An interesting week for the healthcare sector as Amazon shakes up regular pharmacies with its entrance into healthcare. Furthermore, Italian researchers publish results on study in longevity and claim there might be no limit to aging. Google and AbbVie increase their bet in aging research, AstraZeneca and Merck’s Lynparza reports delayed progression of ovarian cancer and Pfizer’s Ibrance fails at extending survival in some breast cancer patients.
In Mexico, UNAM reported that women are not performing mammograms as often as they should and an NGO decried the growing rate of childhood pregnancy.
Mexico Health Review spoke with Grupo Neolpharma’s Efrén Ocampo on the company’s R&D efforts in nanotechnology and biotechnology.
Now, jump into last week’s highlights:
Ipas Mexico presented its study “Sexual Violence and Teenage Pregnancy in Mexico: a Public Healthcare and Human Rights Problem,” shining a light on the growing pregnancy rate of girls between 10 and 14 years old.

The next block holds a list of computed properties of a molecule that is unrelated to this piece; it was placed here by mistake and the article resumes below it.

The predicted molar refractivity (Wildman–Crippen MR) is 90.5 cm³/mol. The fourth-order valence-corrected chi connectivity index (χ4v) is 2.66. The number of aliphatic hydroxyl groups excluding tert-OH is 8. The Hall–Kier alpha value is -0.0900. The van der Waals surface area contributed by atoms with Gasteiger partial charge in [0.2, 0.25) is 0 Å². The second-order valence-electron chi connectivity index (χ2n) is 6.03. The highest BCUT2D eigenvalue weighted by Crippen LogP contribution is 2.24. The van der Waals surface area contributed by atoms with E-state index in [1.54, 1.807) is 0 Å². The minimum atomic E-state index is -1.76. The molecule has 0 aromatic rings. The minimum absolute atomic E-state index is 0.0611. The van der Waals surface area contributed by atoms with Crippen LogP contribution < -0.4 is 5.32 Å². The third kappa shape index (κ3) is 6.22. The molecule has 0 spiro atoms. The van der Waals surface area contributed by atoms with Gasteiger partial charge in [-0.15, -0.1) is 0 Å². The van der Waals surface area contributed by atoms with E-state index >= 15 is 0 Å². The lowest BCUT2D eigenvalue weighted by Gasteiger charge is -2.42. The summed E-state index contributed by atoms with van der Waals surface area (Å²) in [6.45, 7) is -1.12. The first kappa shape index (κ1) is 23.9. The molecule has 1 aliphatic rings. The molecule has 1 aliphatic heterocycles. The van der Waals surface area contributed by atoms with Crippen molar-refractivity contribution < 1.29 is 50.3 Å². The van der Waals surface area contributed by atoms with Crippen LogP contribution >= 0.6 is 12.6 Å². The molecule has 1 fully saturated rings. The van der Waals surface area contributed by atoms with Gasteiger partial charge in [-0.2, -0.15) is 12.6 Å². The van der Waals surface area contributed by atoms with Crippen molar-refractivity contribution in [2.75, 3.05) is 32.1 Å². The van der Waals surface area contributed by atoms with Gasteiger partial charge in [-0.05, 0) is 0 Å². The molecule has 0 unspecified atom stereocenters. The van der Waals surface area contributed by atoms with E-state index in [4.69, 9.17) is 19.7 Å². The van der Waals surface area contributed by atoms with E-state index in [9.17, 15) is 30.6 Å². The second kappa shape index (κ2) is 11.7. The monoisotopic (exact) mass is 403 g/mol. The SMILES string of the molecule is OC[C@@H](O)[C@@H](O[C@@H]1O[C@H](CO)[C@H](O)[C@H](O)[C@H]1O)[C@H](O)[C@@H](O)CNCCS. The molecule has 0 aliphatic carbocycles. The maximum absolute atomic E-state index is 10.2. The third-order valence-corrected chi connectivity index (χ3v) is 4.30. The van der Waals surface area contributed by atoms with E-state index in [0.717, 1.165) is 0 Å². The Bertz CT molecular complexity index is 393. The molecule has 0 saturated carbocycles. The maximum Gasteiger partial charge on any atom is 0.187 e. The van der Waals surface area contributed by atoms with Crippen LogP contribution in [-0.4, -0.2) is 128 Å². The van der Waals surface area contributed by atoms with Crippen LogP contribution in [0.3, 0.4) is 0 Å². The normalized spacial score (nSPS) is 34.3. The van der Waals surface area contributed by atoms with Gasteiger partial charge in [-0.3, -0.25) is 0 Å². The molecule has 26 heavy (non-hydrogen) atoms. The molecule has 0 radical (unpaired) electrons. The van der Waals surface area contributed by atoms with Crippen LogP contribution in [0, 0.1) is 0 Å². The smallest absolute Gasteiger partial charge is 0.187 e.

UNAM reported that only two out of every 10 Mexican women seek mammograms at the recommended rate, risking late detection of breast cancer.
AstraZeneca and Merck report significant delayed progression of ovarian cancer with after the use of Lynparza in a phase III clinical trial.
Pfizer’s Ibrance, a breast cancer drug, failed at extending survival in certain patients in a late-stage trial. On the other hand, the pharmaceutical’s smoking-cessation drug Chantix approached blockbuster designation.
Google and AbbVie’s Calico perform a joint investment of US$1 billion for anti-aging research. Both companies had previously backed Calico with a joint US$1.5 billion.
Researchers from Italy publish controversial study questioning the limits of longevity. After studying the survival probabilities of almost 4,000 individuals over 105 years of age, researchers claimed that after that age, individuals reach a mortality plateau.